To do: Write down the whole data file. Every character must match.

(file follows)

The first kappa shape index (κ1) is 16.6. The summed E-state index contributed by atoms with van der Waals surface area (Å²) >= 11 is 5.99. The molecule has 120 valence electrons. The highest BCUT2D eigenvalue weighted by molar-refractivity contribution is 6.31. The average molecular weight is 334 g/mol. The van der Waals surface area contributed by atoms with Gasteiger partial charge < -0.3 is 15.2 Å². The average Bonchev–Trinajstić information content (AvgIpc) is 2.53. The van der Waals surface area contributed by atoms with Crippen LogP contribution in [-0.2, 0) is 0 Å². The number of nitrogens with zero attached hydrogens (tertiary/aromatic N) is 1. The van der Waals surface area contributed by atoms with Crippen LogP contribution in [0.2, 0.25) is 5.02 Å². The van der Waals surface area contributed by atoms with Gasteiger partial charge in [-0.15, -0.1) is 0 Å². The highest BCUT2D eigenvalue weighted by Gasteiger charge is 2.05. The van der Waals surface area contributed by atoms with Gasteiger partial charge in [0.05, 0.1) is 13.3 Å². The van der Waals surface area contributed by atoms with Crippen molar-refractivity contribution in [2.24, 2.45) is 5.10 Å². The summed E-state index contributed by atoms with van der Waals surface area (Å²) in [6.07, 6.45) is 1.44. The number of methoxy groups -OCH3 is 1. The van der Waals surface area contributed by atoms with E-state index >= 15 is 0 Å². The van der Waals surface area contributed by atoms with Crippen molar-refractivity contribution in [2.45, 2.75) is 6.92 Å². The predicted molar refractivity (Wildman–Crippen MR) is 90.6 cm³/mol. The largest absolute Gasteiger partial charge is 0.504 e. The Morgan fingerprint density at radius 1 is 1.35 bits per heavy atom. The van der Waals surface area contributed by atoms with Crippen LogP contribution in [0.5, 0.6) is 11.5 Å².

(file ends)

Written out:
The first kappa shape index (κ1) is 16.6. The summed E-state index contributed by atoms with van der Waals surface area (Å²) >= 11 is 5.99. The molecule has 120 valence electrons. The highest BCUT2D eigenvalue weighted by molar-refractivity contribution is 6.31. The average molecular weight is 334 g/mol. The van der Waals surface area contributed by atoms with Gasteiger partial charge < -0.3 is 15.2 Å². The average Bonchev–Trinajstić information content (AvgIpc) is 2.53. The van der Waals surface area contributed by atoms with Crippen LogP contribution in [-0.2, 0) is 0 Å². The number of nitrogens with zero attached hydrogens (tertiary/aromatic N) is 1. The van der Waals surface area contributed by atoms with Crippen LogP contribution in [0.2, 0.25) is 5.02 Å². The van der Waals surface area contributed by atoms with Gasteiger partial charge in [-0.15, -0.1) is 0 Å². The highest BCUT2D eigenvalue weighted by Gasteiger charge is 2.05. The van der Waals surface area contributed by atoms with Gasteiger partial charge in [0.05, 0.1) is 13.3 Å². The van der Waals surface area contributed by atoms with Crippen molar-refractivity contribution in [2.24, 2.45) is 5.10 Å². The summed E-state index contributed by atoms with van der Waals surface area (Å²) in [6.07, 6.45) is 1.44. The number of methoxy groups -OCH3 is 1. The van der Waals surface area contributed by atoms with E-state index >= 15 is 0 Å². The van der Waals surface area contributed by atoms with Crippen molar-refractivity contribution in [2.45, 2.75) is 6.92 Å². The predicted molar refractivity (Wildman–Crippen MR) is 90.6 cm³/mol. The largest absolute Gasteiger partial charge is 0.504 e. The Morgan fingerprint density at radius 1 is 1.35 bits per heavy atom. The van der Waals surface area contributed by atoms with Crippen LogP contribution in [0.5, 0.6) is 11.5 Å².